NDSU Silenced Specialist has High Hopes

TIFFANY SWANSON | THE SPECTRUM James Fisher (51) has taken over the quiet position of long snapper and has performed well for the Bison.
TIFFANY SWANSON | THE SPECTRUM
James Fisher (51) has taken over the quiet position of long snapper and has performed well for the Bison.

James Fisher may be the most unknown player to hold a starting position job for the North Dakota State football team.

If his name doesn’t ring a bell, that’s alright because he is the lone long snapper on the team.

“Being the only long snapper, a lot of people like to overlook that position,” Fisher said. “It’s just kind of an expected (job), so what comes with that is you don’t get looked at too much unless you really mess up.”

Fisher is a redshirt freshman from Bloomington, Minn., majoring in business, which was a major reason he came to NDSU.

“I had the opportunity to come here and long snap,” Fisher said. “And also, the business program at NDSU is very highly rated and that was a big thing for me.”

This past summer, NDSU brought in another long snapper from Nebraska to give competition to Fisher. The two of them had a battle for the No. 1 position.

Fisher won.

Iowa State was the first game Fisher started this season as long snapper and the game was by far his best memory of his young NDSU career.

“The first snap (of my career), I remember my legs were shaking and it was on my mind,”  Fisher said. “I couldn’t mess up in front of 52,000 people.”

He played quarterback and linebacker in high school but was recruited by NDSU to be the long snapper.

“We ask (our) snapper to do something a little different in coverage than other (teams) do,” Bison offensive coordinator and running backs coach Tim Polasek, said. “It’s not like he’s a free tackler. He’s got a job to do and he does it pretty well.”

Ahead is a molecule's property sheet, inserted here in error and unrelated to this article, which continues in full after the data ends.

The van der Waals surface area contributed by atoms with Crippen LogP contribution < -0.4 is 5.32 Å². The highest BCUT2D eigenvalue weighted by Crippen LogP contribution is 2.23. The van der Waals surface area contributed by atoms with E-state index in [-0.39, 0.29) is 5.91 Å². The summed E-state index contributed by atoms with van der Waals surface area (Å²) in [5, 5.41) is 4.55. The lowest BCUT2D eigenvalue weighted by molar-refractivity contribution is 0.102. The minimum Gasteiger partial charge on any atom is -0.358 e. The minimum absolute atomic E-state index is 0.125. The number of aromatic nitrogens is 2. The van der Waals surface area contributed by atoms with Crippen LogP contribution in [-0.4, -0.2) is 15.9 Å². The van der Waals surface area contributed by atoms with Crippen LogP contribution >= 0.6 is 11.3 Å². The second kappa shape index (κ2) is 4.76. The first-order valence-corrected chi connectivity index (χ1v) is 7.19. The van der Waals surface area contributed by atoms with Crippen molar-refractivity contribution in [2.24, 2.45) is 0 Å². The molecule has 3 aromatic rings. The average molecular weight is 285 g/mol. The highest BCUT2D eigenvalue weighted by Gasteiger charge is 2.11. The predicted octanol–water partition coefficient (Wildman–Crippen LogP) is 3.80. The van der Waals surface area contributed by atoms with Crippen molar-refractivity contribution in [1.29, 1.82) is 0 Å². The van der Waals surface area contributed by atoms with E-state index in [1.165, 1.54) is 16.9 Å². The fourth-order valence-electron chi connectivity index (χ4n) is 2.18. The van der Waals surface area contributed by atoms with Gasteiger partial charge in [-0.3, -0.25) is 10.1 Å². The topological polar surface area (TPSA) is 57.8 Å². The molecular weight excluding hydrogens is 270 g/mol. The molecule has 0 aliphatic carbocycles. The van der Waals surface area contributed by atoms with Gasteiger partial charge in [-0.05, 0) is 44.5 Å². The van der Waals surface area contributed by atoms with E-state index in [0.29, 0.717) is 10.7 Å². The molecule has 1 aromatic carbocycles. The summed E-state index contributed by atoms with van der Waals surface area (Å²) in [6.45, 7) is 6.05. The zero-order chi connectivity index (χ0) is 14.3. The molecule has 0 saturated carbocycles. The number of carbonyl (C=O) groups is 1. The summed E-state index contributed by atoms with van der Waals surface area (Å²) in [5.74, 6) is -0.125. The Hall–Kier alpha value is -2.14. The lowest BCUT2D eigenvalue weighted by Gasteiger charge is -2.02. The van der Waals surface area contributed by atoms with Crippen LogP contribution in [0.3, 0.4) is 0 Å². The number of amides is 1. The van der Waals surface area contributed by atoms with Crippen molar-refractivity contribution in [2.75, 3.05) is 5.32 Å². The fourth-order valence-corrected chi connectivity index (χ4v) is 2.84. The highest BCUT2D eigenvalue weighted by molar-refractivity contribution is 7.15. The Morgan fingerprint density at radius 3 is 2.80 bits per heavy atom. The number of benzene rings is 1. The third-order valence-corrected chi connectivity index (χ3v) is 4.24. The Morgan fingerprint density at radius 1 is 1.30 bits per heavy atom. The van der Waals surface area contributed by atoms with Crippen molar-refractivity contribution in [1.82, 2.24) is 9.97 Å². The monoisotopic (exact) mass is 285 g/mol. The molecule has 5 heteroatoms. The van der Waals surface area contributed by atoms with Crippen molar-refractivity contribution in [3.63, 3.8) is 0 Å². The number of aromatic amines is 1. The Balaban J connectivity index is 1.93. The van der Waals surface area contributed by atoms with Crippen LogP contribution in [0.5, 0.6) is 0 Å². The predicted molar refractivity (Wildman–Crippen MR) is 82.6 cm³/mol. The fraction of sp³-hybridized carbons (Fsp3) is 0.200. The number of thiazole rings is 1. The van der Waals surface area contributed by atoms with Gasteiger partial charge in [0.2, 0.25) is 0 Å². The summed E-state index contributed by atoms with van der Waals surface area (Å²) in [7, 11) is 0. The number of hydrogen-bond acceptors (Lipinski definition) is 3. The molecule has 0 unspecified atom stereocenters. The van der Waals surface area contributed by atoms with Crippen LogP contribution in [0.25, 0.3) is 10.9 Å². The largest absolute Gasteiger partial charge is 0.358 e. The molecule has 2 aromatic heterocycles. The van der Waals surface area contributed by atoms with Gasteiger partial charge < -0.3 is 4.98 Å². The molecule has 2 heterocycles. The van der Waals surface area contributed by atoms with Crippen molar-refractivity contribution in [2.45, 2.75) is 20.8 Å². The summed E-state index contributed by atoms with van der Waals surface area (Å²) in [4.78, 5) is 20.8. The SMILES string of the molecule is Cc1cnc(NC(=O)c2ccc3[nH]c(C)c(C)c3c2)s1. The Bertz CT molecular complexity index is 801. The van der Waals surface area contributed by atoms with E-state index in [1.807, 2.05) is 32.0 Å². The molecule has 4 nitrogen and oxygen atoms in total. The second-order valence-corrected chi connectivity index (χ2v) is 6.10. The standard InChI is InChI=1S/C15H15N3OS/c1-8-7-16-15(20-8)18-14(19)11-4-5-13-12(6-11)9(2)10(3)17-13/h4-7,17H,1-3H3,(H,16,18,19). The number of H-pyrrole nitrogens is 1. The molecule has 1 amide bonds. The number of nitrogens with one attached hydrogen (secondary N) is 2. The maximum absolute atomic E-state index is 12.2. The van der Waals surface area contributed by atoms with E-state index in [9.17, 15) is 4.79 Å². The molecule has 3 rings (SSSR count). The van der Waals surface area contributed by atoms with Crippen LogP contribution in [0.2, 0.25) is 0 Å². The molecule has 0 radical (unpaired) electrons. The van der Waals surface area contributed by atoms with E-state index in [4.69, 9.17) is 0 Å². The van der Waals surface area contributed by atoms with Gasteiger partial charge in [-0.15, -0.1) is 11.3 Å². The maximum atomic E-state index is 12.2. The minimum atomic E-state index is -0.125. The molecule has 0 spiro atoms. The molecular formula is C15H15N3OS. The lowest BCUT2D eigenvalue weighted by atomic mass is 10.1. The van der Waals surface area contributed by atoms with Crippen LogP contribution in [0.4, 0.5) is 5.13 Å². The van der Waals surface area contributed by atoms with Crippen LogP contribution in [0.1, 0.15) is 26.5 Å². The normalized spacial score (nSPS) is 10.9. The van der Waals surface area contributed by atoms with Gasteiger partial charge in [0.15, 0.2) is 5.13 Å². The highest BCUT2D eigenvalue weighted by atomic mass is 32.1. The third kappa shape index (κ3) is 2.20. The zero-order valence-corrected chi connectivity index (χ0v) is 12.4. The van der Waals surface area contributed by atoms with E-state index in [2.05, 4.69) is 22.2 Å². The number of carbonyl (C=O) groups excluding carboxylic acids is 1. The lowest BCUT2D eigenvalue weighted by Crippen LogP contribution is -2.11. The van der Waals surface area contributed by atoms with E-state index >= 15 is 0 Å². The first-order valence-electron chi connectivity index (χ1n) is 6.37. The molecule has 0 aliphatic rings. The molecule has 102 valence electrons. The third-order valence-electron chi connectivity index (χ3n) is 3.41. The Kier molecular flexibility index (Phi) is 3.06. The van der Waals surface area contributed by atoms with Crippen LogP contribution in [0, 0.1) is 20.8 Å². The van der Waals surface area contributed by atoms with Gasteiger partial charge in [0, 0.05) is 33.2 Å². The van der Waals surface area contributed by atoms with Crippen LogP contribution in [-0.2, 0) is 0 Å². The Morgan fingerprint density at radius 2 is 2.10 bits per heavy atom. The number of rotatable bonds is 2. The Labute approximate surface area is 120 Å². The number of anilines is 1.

Fisher said the long snapper position is complicated because of how technical and focused one has to be.

“(My) hands have to be placed a certain way on the ball,” Fisher said. “It’s kind of like you are going to throw it and then you have to guide your hand and throw it back between your legs… It (takes) a lot of repetition to get it right.”

Polasek said Fisher has a few elements to work on to become the NFL player he dreams to be.

“College game, you don’t have to snap and get your head up,” Polasek said, “but in the pro game you have to snap the ball and then get your head up to block the player in front of you, and that’s something James will have to work on.”

Fisher looks up to current Minnesota Vikings long snapper Cullen Loeffler, who signed as an undrafted free agent in 2004.

“I would absolutely love the opportunity to get invited to an (NFL) camp,” Fisher said. “This is just my first year of four. (I have) got a long ways to go and hopefully get a lot better.”

In theory, practice time would be a cakewalk for the only long snapper on the team.

Because Polasek is always trying to make him the best player he can be, that’s not the case.

“He encourages me a lot,” Fisher said. “Being the only long snapper, I’m out there for all the punt reps and all the scout punt reps as well. He watches the snaps and makes sure I’m on point day in and day out.”

When Fisher was younger, he never dreamed about becoming the long snapper for the Bison. He didn’t even know the school existed until his high school years.

“It’s a blessing to be here,” Fisher said. “It’s such a great team and community to be a part of.”

Now he’s just the long snapper that comes in during the game every once in awhile to show off his abilities, but he takes nothing for granted.

“He’s a joy to be around,” Polasek said. “I really do appreciate his demeanor and his effort level.”

2 Replies to “NDSU Silenced Specialist has High Hopes”

  1. James is a hard worker. He loves NDSU and the NDSU football team. He has a winning and calm demeanor about him. He wants to give the best he can on and off the field (academics). He does feel like it is a not take it for granted blessing to be at NDSU.

    Dad

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